Of course, the deleterious effects of group bias would also need to be considered: sometimes--and we can argue about the relative frequency--transformations occurred not to better meet the needs of developing communities, but rather to allow particular groups (typically, the males of affluent lineages) to dominate others. Indeed, we would have to consider the degree to which the city-gate was rooted in such bias from the start; certainly, one could very easily build a narrative in which it originated precisely to further and sustain affluent male dominance. In any case however, ancient Israel probably in part emerged as a revolt against such domination, and there is I think evidence to suggest that it took measures to institute and sustain a degree (but only a degree) of egalitarianism. But as inevitably happens, revolution against inequality eventually gave way to new inequalities: certainly in the form of the monarchies, but probably yet earlier. This was probably the case especially for women, as revolutions have a remarkable capacity to insufficiently apprehend that women might desire the same freedom from oppression as do men. Consider that probably the most brutal description of violence against a woman is found within Judges 19, which leads directly to the Benjamite civil war in Judges 20 and in Judges 21 the kidnapping and forced marriage of four hundred young women who had just seen their families killed by the rest of Israel. Whether these accounts describe actual courses of events (and I am more sanguine than many about that possibility), they probably should be taken as an indication that the men of the Israelite settlements valued women less as persons and more as resources. The Marxist and feminist traditions excel in considering such sad realities, for probably no intellectual traditions have more fully explored how group bias--whether it be towards the affluent or towards the male--destroys the integrity of communities and the well-being of individual lives. (One of my students' criticisms of Ormerod was that he did not take much account of power; I am probably to blame for giving them that impression, as I did not have them read his discussions of bias. Again, that speaks to how Re-Visioning is not a book into which one can just dip).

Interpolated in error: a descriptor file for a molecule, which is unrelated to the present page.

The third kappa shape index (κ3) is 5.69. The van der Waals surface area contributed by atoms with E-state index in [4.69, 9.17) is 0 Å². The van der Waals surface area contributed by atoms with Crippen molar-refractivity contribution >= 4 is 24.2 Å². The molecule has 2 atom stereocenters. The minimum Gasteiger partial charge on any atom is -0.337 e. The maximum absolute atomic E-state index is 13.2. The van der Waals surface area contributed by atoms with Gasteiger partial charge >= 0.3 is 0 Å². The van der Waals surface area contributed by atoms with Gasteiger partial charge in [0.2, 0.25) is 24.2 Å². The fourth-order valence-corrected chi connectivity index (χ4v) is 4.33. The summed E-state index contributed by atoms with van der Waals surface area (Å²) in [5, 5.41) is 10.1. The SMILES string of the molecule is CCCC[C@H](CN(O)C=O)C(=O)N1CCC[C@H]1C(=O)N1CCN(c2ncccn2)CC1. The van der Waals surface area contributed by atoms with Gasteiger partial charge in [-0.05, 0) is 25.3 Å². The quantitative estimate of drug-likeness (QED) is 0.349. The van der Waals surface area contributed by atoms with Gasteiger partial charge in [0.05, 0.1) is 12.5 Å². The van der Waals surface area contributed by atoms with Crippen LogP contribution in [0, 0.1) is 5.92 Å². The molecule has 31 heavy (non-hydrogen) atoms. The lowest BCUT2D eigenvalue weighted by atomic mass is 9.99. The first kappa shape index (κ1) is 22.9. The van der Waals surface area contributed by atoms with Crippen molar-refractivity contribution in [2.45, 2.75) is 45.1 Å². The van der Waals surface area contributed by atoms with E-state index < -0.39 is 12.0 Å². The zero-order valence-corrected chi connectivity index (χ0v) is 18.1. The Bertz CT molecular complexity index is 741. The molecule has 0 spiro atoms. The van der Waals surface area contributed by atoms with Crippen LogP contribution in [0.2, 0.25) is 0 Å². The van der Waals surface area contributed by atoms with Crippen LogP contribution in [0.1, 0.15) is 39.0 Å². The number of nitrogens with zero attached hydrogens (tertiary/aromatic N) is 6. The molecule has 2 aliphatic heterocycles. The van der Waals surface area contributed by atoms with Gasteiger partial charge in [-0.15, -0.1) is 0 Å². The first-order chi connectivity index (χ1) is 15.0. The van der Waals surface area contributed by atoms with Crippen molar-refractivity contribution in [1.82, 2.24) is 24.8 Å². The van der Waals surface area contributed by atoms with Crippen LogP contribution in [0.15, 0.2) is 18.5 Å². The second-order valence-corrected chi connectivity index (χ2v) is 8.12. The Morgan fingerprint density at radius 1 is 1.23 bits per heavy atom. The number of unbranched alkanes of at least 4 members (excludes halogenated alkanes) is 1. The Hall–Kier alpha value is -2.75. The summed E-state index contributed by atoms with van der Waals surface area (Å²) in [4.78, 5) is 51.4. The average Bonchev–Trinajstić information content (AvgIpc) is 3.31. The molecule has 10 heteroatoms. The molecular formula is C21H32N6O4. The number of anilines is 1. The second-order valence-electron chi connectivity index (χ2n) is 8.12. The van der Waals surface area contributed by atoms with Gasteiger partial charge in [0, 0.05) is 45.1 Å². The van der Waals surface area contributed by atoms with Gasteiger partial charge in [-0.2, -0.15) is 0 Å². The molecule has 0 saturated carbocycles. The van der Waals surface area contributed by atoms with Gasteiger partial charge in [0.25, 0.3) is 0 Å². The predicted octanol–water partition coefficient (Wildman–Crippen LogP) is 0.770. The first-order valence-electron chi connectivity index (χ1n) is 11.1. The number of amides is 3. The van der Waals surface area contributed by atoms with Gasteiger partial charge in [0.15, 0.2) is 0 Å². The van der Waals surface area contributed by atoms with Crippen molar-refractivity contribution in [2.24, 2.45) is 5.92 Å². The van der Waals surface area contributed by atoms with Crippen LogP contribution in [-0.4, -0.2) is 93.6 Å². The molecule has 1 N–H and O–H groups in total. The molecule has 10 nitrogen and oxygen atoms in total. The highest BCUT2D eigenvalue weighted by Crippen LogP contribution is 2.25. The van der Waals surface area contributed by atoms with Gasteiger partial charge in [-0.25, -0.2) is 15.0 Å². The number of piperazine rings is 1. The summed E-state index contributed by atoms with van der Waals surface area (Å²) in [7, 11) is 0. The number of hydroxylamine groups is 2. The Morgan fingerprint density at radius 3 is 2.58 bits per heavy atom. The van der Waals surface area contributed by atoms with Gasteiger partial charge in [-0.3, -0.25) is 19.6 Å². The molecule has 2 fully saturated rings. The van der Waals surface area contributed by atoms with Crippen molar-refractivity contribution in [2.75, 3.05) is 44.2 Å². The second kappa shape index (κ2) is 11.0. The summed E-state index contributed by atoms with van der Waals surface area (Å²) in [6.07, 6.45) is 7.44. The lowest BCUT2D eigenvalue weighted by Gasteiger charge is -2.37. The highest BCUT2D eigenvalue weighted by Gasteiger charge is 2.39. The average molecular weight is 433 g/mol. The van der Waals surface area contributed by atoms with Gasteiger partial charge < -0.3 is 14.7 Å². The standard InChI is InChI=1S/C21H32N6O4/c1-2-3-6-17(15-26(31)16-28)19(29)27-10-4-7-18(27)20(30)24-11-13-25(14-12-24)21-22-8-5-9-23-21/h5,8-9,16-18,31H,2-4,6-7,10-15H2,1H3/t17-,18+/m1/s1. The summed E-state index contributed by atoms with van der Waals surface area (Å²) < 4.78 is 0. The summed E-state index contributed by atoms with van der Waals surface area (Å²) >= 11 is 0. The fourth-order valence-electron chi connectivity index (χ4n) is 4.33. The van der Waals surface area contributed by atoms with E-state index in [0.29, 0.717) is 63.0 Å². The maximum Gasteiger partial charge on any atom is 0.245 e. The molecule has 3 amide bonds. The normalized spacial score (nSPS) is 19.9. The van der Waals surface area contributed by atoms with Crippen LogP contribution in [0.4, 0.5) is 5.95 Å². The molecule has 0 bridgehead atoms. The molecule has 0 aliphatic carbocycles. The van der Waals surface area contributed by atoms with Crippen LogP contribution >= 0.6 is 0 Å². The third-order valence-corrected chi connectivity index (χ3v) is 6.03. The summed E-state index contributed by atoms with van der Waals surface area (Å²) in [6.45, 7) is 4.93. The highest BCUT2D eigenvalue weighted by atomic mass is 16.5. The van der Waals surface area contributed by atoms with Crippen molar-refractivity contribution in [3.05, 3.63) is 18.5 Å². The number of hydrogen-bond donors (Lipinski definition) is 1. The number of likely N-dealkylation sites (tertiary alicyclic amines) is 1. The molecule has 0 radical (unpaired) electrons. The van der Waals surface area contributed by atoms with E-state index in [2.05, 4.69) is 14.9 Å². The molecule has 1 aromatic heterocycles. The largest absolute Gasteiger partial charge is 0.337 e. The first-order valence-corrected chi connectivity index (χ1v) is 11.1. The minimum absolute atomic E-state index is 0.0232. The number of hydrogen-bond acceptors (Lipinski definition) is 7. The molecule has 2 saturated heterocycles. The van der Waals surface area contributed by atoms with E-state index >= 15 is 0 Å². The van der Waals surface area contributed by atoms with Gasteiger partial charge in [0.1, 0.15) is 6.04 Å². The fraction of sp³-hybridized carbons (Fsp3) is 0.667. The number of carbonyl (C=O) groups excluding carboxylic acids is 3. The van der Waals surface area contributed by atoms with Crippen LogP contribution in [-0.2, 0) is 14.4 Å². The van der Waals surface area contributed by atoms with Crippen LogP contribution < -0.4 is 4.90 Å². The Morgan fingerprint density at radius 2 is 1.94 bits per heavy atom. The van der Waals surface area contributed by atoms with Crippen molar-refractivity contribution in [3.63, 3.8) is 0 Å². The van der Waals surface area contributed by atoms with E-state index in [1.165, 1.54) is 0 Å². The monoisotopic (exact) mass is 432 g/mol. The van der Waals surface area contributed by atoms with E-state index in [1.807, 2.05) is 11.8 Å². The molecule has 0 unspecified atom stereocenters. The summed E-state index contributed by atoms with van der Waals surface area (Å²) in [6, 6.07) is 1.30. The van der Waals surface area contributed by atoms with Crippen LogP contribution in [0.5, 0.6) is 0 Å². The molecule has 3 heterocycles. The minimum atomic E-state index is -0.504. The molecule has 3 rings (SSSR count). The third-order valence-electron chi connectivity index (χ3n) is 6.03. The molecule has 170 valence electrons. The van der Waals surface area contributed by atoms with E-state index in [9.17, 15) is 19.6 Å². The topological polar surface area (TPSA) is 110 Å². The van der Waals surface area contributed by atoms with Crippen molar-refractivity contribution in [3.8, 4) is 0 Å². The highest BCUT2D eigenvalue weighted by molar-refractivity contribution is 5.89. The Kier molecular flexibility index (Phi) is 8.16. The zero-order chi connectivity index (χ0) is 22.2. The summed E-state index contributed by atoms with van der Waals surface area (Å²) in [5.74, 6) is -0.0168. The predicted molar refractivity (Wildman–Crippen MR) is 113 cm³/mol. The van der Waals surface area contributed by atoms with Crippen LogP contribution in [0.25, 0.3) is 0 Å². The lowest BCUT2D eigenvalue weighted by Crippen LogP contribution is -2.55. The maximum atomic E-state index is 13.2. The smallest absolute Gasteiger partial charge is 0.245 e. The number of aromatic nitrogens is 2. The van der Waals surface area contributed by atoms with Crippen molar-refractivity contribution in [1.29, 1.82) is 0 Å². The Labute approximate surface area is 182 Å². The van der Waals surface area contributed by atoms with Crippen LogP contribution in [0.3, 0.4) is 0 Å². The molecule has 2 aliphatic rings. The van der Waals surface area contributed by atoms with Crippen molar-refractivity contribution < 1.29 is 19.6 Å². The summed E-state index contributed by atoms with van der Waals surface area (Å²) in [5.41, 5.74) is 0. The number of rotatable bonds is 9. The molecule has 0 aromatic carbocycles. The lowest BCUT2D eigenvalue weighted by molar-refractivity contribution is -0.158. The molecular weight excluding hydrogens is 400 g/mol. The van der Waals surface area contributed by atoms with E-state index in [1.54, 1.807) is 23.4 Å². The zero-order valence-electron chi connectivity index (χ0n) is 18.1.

Now, some students suggested that Jesus' life and ministry and salvific significance were such that there was some sort of rupture in the historical continuum. From a historical perspective, I would fully grant that Jesus represents one of those creative personalities who periodically emerges to address the urgent needs of their times; the emergence of such creative personalities might indeed be taken as signs of divine grace operating in history. And indeed, the needs of Jesus' time were urgent. The Jewish revolt was still a few decades away, but the Land was already suffering from many of the conditions that led to that event, most notably I would argue the economic depredations suffered by the local population under Roman rule. Jewish society in the Land was breaking down under these depredations, as lifeways were disturbed by predatory foreign rule. Leaders emerged, promising deliverance from these conditions. The real question for me as a historian is why from this particular situation this one particular leader, Jesus of Nazareth, began a movement that eventually took over the world. Theologically, one might articulate this in terms of God's gracious solution to the problem of human evil, but I would argue that historically this question can only be answered by the fullest understanding of the problems to which Jesus was responding and the conditions under which he operated, and that moreover the theological account would only be deepened by fully developing the historical.